Can Pickleball Save America?

Ed Shapiro ·

As in politics, a few famous families dominate pickleball, the fastest-growing sport in America. One is the Johnsons, of Florida. In January, on a breezy afternoon in Boca Raton, J. W. Johnson, a strapping nineteen-year-old with short brown bangs and a leather necklace, took to the court for a semifinal match at a tournament.

Johnson is taciturn, with an often impenetrable expression. He was seeded second in the tournament; his opponent, Zane Navratil, a twenty-six-year-old former C.P.A. from Wisconsin, was seeded first.

Pickleball, a tennis-like sport played on a smaller court, places a gentle strain on the body, and both men had the oxygenated flush of a long day of exercise. They began by dinking—softly bouncing the ball back and forth—before Navratil, with gazelle-like grace, executed two snazzy moves at once: an Erne (which involved a flying leap) and a body shot (which involved hitting Johnson in the gut).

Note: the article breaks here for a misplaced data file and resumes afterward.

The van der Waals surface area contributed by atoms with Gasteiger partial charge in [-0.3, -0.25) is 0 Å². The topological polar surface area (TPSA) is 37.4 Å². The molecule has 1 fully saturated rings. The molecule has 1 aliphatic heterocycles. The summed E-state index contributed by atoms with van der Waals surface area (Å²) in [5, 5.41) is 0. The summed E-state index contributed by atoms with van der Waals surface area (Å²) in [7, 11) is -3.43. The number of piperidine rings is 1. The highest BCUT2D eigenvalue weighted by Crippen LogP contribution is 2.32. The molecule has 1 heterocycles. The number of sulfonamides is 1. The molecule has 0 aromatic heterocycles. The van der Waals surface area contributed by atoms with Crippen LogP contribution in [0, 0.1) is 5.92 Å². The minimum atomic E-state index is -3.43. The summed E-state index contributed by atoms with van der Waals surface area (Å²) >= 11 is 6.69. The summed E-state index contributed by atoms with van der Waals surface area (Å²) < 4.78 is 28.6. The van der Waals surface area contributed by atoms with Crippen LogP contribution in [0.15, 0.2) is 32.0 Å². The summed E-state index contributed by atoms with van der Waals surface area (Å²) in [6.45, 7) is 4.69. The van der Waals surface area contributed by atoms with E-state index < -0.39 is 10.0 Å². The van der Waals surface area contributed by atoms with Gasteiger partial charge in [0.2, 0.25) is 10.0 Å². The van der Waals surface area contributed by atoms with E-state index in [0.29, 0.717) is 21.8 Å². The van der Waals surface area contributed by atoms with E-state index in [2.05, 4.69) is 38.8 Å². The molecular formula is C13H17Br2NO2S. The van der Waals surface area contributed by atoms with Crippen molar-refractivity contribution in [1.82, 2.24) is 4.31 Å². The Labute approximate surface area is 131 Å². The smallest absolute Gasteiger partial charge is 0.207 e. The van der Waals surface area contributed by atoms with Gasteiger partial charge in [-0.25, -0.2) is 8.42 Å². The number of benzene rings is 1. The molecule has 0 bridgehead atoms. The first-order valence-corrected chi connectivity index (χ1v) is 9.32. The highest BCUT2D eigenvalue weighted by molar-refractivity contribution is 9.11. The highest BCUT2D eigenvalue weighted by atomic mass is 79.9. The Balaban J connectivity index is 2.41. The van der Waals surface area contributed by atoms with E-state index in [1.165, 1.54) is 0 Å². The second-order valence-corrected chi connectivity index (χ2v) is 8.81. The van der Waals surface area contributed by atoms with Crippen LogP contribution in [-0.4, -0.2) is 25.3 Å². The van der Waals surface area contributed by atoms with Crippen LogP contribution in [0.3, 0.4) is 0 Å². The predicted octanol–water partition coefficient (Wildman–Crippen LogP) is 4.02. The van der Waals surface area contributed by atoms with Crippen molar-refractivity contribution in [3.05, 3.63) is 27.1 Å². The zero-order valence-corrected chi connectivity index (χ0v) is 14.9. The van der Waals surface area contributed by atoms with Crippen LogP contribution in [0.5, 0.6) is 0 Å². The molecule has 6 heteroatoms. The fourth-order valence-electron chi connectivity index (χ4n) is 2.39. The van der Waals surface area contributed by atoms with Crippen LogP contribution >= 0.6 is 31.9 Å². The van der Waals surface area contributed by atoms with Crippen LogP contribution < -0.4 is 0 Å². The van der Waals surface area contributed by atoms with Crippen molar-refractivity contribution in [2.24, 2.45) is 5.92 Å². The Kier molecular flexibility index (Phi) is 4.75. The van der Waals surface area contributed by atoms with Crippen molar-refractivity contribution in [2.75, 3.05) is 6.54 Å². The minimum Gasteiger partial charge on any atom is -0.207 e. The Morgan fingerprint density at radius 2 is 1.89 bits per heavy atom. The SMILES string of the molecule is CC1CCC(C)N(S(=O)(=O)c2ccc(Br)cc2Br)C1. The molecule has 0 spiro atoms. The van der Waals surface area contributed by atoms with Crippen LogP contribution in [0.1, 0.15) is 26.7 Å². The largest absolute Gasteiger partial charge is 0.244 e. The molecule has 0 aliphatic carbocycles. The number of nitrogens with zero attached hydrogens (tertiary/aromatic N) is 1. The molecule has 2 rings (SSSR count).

He chuckled with contentment. Then, as a storm front moved in, the tide began to turn. “Wow, what an inside-out dink there from J. W. Johnson!” a commentator at a nearby media booth said. Johnson, jaw slack with concentration, took control.

Read the entire article here.

Courtesy of

Subscribe to our newsletter

Sign up for our newsletter to recieve news, promotions, and annoucements.